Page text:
June 2007 LSAT

June 2007 LSAT, III, #21

Yesterday, I was yelling about one of the LSAT's dirtiest words: "Should." Today's lesson includes another LSAT profanity... a foul two-word combination that will--if you're attacking the test correctly--inspire in you a GlennBeckian level of outrage.

Here's the argument. Be critical, and see if you can get pissed! If you can get pissed, you're on the right track.

Ethicist: On average, animals raised on grain must be fed sixteen pounds of grain to produce one pound of meat. A pound of meat is more nutritious for humans than a pound of grain, but sixteen pounds of grain could feed many more people than could a pound of meat. With grain yields leveling off, large areas of farmland going out of production each year, and the population rapidly expanding, we must accept the fact that consumption of meat will soon be morally unacceptable.

Put your personal political leanings aside. The point isn't whether you, personally, think meat is right or wrong. The point is that the argument's facts don't justify its conclusion. Tell me:  Where does the argument go completely off the rails?

If you said that the argument melted into a pile of steaming bullshit at the words "morally unacceptable," you are 100% correct. Morally unacceptable?  MORALLY unacceptable? By whose morals? Yours? Mine? Glenn Beck's? There are no general standards of "morals" on the LSAT. The argument provides no definition of what's "morally acceptable" or "morally unacceptable." Instead, it just concludes that something is "morally unacceptable" on the basis of facts about agriculture and human population. If you're doing it right, when you read "morally unacceptable," you said "oh, you can fuck right off with that."

If you're pissed, you're 90% of the way to answering the question. Let's see what that question happens to be:

Which one of the following, if true, would most weaken the ethicist's argument?

No sweat. We already know that the argument sucks because it uses "morally unacceptable" in the conclusion without providing any evidence that tends to define that term. This should be easy... all we have to do is pick an answer that points out this glaring flaw.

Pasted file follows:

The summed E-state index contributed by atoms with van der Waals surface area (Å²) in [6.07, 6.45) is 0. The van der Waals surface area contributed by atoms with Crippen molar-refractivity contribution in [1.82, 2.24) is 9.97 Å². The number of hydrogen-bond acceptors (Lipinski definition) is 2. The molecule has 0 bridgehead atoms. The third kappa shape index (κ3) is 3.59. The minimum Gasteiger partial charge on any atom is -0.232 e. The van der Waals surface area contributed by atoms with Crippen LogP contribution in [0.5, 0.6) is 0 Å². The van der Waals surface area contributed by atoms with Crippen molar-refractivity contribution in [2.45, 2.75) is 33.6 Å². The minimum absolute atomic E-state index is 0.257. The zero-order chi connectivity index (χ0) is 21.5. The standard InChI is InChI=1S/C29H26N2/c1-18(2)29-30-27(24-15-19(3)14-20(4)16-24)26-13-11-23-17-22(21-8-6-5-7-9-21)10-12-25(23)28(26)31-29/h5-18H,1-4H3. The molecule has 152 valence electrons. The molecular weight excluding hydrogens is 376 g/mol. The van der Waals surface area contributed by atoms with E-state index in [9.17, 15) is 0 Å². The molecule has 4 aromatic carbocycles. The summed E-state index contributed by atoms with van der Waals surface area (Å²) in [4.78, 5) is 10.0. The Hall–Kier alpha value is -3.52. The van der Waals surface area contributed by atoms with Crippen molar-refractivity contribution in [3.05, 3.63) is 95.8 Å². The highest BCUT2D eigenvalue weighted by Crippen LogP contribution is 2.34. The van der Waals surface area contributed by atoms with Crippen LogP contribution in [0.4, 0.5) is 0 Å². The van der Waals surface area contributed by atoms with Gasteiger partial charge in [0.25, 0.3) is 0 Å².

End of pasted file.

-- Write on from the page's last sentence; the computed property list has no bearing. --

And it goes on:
(A) Even though it has been established that a vegetarian diet can be healthy, many people prefer to eat meat and are willing to pay for it.

This answer provides evidence that people want to buy meat, but that's not the same thing as proving that meat is morally acceptable. Let's look for a more punishing weakener.

(B) Often, cattle or sheep can be raised to maturity on grass from pastureland that is unsuitable for any other kind of farming.

Interesting. This wasn't at all the direction I was going, but if this is true then "grass" is an alternative to "grain." Looking back at the argument, I can see that the entire thing was about grain. If there's an unexplored alternative that the argument didn't mention, then doesn't that tend to undermine the argument? This might be the answer.

(C) If a grain diet is supplemented with protein derived from non-animal sources, it can have nutritional value equivalent to that of a diet containing meat.

Huh? This is beside the point. Who cares if a grain diet, properly supplemented, can be nutrionally equivalent to meat? What's that have to do with the argument? And anyway, this could only be a strengthener, since it's pro-vegetarian. We're looking for a weakener. B is still best so far.

(D) Although prime farmland near metropolitan areas is being lost rapidly to suburban development, we could reverse this trend by choosing to live in areas that are already urban.

Metropolitan areas? Suburbia? WTF is this even talking about?

(E) Nutritionists agree that a diet composed solely of grain products is not adequate for human health.

Again, health is simply not the issue.

Our answer is B, because it's the only answer that tends to undermine the argument's conclusion that "meat is morally unacceptable."

The point of this lesson isn't that arguing with the speaker will allow you to predict the answer to every single question. The point is that arguing will allow you to understand the argument. Once you understand the argument, most questions are pretty easy to answer.

June 2007 LSAT, III, #20